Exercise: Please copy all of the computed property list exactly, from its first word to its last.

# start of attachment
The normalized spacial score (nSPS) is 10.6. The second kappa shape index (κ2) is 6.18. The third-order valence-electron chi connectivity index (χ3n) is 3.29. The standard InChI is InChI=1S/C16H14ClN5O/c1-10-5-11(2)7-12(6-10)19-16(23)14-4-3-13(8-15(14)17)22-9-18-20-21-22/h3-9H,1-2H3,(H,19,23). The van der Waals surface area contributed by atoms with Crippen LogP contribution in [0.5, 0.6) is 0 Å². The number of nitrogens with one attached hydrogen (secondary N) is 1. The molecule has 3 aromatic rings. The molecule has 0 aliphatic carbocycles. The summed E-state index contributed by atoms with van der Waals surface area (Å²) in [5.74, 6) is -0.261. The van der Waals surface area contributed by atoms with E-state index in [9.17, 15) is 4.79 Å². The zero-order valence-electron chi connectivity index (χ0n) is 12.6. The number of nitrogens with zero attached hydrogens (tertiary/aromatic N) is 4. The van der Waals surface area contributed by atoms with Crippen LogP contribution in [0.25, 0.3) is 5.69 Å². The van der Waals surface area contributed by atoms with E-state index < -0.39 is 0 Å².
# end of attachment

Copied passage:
The normalized spacial score (nSPS) is 10.6. The second kappa shape index (κ2) is 6.18. The third-order valence-electron chi connectivity index (χ3n) is 3.29. The standard InChI is InChI=1S/C16H14ClN5O/c1-10-5-11(2)7-12(6-10)19-16(23)14-4-3-13(8-15(14)17)22-9-18-20-21-22/h3-9H,1-2H3,(H,19,23). The van der Waals surface area contributed by atoms with Crippen LogP contribution in [0.5, 0.6) is 0 Å². The number of nitrogens with one attached hydrogen (secondary N) is 1. The molecule has 3 aromatic rings. The molecule has 0 aliphatic carbocycles. The summed E-state index contributed by atoms with van der Waals surface area (Å²) in [5.74, 6) is -0.261. The van der Waals surface area contributed by atoms with E-state index in [9.17, 15) is 4.79 Å². The zero-order valence-electron chi connectivity index (χ0n) is 12.6. The number of nitrogens with zero attached hydrogens (tertiary/aromatic N) is 4. The van der Waals surface area contributed by atoms with Crippen LogP contribution in [0.25, 0.3) is 5.69 Å². The van der Waals surface area contributed by atoms with E-state index < -0.39 is 0 Å².